RESULTADOS: Foram incluídos 17 homens com carcinoma epidermoide no estádio III ou IV, com média de idade de 60,9 anos. A maioria consumia tabaco e bebidas alcoólicas. Todos foram submetidos a radioterapia ou quimioterapia. A gastrostomia endoscópica foi bem-sucedida em todos, embora nove tenham necessitado de dilatação prévia. A maioria foi gastrostomizada nos 2 meses subsequentes ao diagnóstico. Ocorreu uma "buried bumper syndrome", resolvida com substituição do tubo e quatro complicações menores. Não houve implantação de metástases, nem mortalidade associada ao procedimento. Dois doentes foram perdidos e 12 morreram. Três doentes estão vivos 6, 14 e 17 meses após a gastrostomia e ainda estão aumentando a sobrevida média. Os valores médios do índice de massa corporal e da avaliação laboratorial mantiveram-se estáveis 1 e 3 meses após a gastrostomia.
CONCLUSÃO: Em pacientes com câncer avançado do esôfago, em que só a terapêutica paliativa é possível, o suporte nutricional é facilmente obtido com gastrostomia percutânea endoscópica, permitindo aos pacientes permanecer em suas casas por um longo período. A nutrição por gastrostomia percutânea endoscópica deveria ser considerada, por rotina, como a opção definitiva para paliação nutricional em pacientes com câncer do esôfago proximal em que a colocação de prótese não é possível.

Descritores: Gastrostomia. Neoplasias esofágicas. Apoio nutricional.


 

 

INTRODUCTION

Esophageal cancer is an important health problem worldwide, with an increasing incidence and high mortality. It has a poor prognosis and is often diagnosed at a late stage. At the time of diagnosis, 60% of the patients are only suitable for palliative therapy(2).

There are two major types of esophageal cancer: adenocarcinoma and squamous cell carcinoma. Squamous cell cancer arises mainly from the upper and middle esophagus. Adenocarcinoma affects the distal esophagus of younger patients and it is usually detected in an earlier stage(6). The known risk factors for esophageal cancer are smoking, alcohol consumption, chronic gastroesophageal reflux disease, Barrett's esophagus, exposure to nitrosamines, ingestion of lye, Fanconi's anemia, achalasia, Plummer-Vincent webs, and tylosis(3). Progressive dysphagia and rapid weight loss are the initial symptoms in most patients.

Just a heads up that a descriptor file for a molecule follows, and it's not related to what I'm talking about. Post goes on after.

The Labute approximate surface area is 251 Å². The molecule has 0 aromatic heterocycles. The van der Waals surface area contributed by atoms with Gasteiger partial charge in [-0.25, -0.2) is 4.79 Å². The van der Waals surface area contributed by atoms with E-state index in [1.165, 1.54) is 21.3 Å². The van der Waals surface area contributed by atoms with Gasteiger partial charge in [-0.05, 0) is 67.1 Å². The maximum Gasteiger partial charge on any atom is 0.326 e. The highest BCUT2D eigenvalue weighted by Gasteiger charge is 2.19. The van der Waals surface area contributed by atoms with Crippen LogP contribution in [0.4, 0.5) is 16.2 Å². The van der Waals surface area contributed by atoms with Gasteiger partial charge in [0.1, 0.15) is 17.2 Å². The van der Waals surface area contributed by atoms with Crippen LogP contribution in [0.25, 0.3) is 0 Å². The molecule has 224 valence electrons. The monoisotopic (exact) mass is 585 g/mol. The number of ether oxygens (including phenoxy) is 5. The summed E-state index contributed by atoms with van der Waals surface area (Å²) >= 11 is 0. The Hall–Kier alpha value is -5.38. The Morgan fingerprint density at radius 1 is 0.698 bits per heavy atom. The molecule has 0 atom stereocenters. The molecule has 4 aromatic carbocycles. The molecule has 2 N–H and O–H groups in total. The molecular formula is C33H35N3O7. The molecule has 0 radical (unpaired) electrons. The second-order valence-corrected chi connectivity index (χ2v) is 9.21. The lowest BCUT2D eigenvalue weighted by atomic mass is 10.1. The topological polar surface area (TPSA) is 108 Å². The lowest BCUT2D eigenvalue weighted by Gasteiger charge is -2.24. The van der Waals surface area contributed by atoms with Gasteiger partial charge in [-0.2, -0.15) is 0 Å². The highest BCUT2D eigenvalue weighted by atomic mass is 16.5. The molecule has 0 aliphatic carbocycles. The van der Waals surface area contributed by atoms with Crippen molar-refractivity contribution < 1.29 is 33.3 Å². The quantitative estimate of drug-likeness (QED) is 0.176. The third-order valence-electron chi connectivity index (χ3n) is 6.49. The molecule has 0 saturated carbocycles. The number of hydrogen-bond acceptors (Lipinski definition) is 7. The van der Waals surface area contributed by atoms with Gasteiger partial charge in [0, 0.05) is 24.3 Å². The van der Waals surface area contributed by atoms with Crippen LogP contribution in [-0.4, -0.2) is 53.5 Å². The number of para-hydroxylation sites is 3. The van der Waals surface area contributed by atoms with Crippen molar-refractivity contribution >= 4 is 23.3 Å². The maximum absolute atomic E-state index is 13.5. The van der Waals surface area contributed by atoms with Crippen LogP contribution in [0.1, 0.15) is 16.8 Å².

Primary therapeutic options include surgical resection of the primary tumor, chemotherapy, and radiotherapy. Selection is made depending on the tumor stage and location, histological type and patient's medical condition. Frequently it is possible to combine therapies, chemotherapy plus surgery or chemotherapy and radiotherapy plus surgery. For advanced tumors, there are different options of palliative treatment including brachytherapy, chemotherapy and endoscopic palliation techniques such as esophageal dilatation, intraluminal stents, laser therapy or photodynamic therapy(2).

Most patients with advanced esophageal cancer have significant dysphagia that contributes to weight loss and malnutrition, with a negative impact on the disease course and quality of life(5, 9). Therefore, restoring or preserving swallowing and maintaining nutritional status are primary goals of palliation. Esophageal dilatation and stenting are a simple and widespread palliation approach. It allows patients to have an almost normal oral intake. Unfortunately, a large number of cancers arise in upper esophagus, and stents placed near the upper esophageal sphincter, less than 1-2 cm, are poorly tolerated by most patients. For these patients with proximal cancers, gastrostomy may be the best option for nutritional support.

Even when surgery, chemotherapy or radiotherapy are intended to be curative, they frequently compromise oral intake for a large period. Percutaneous endoscopic gastrostomy (PEG) may be used for transitory nutritional support during this period. Conversely, PEG may be used to provide palliative enteral nutrition in patients with advanced cancer and no expectation of resuming oral intake. As a general rule, guidelines do not support PEG tube placement in evidence of terminal disease, with rapidly progressive tumor, severe malnutrition, and life expectancy less than 1-2 months(8, 14). Nevertheless, in individual cases PEG may be used as an alternative to nasogastric tubes or other nutritional options, in order to prevent patients from starving.

The aim of the present study was the retrospective evaluation of the clinical and nutritional evolution of patients with upper esophageal cancer using PEG for comfort palliative nutrition.

 

MATERIALS

From the clinical files of our enteral nutrition team, we selected adult patients with unresecable esophageal cancer in whom stenting was impossible and chemotherapy or radiotherapy were palliative, without intending a definitive solution of dysphagia.